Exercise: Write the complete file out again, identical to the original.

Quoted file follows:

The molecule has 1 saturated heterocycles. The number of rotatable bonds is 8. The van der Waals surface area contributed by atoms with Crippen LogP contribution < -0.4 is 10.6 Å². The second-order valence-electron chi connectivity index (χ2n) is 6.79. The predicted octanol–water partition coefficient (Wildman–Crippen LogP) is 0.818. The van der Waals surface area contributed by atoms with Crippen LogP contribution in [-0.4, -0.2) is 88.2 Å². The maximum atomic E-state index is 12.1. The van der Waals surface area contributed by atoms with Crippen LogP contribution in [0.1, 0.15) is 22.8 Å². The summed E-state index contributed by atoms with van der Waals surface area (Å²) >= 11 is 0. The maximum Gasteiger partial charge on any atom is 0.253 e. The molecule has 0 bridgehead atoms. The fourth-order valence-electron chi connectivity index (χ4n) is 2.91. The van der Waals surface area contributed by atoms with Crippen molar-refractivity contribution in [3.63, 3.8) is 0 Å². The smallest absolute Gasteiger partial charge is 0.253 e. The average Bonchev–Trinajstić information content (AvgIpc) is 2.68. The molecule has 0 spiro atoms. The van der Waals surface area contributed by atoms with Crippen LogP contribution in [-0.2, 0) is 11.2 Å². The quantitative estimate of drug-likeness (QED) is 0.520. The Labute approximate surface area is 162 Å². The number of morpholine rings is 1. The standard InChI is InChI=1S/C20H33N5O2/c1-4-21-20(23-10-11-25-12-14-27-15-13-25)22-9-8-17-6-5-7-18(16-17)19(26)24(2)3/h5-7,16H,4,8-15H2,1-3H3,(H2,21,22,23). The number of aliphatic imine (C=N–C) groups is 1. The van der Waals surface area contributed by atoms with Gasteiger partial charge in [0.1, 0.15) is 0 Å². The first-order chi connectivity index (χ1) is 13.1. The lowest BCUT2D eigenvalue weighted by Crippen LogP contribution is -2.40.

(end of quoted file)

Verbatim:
The molecule has 1 saturated heterocycles. The number of rotatable bonds is 8. The van der Waals surface area contributed by atoms with Crippen LogP contribution < -0.4 is 10.6 Å². The second-order valence-electron chi connectivity index (χ2n) is 6.79. The predicted octanol–water partition coefficient (Wildman–Crippen LogP) is 0.818. The van der Waals surface area contributed by atoms with Crippen LogP contribution in [-0.4, -0.2) is 88.2 Å². The maximum atomic E-state index is 12.1. The van der Waals surface area contributed by atoms with Crippen LogP contribution in [0.1, 0.15) is 22.8 Å². The summed E-state index contributed by atoms with van der Waals surface area (Å²) >= 11 is 0. The maximum Gasteiger partial charge on any atom is 0.253 e. The molecule has 0 bridgehead atoms. The fourth-order valence-electron chi connectivity index (χ4n) is 2.91. The van der Waals surface area contributed by atoms with Crippen molar-refractivity contribution in [3.63, 3.8) is 0 Å². The smallest absolute Gasteiger partial charge is 0.253 e. The average Bonchev–Trinajstić information content (AvgIpc) is 2.68. The molecule has 0 spiro atoms. The van der Waals surface area contributed by atoms with Crippen LogP contribution in [-0.2, 0) is 11.2 Å². The quantitative estimate of drug-likeness (QED) is 0.520. The Labute approximate surface area is 162 Å². The number of morpholine rings is 1. The standard InChI is InChI=1S/C20H33N5O2/c1-4-21-20(23-10-11-25-12-14-27-15-13-25)22-9-8-17-6-5-7-18(16-17)19(26)24(2)3/h5-7,16H,4,8-15H2,1-3H3,(H2,21,22,23). The number of aliphatic imine (C=N–C) groups is 1. The van der Waals surface area contributed by atoms with Gasteiger partial charge in [0.1, 0.15) is 0 Å². The first-order chi connectivity index (χ1) is 13.1. The lowest BCUT2D eigenvalue weighted by Crippen LogP contribution is -2.40.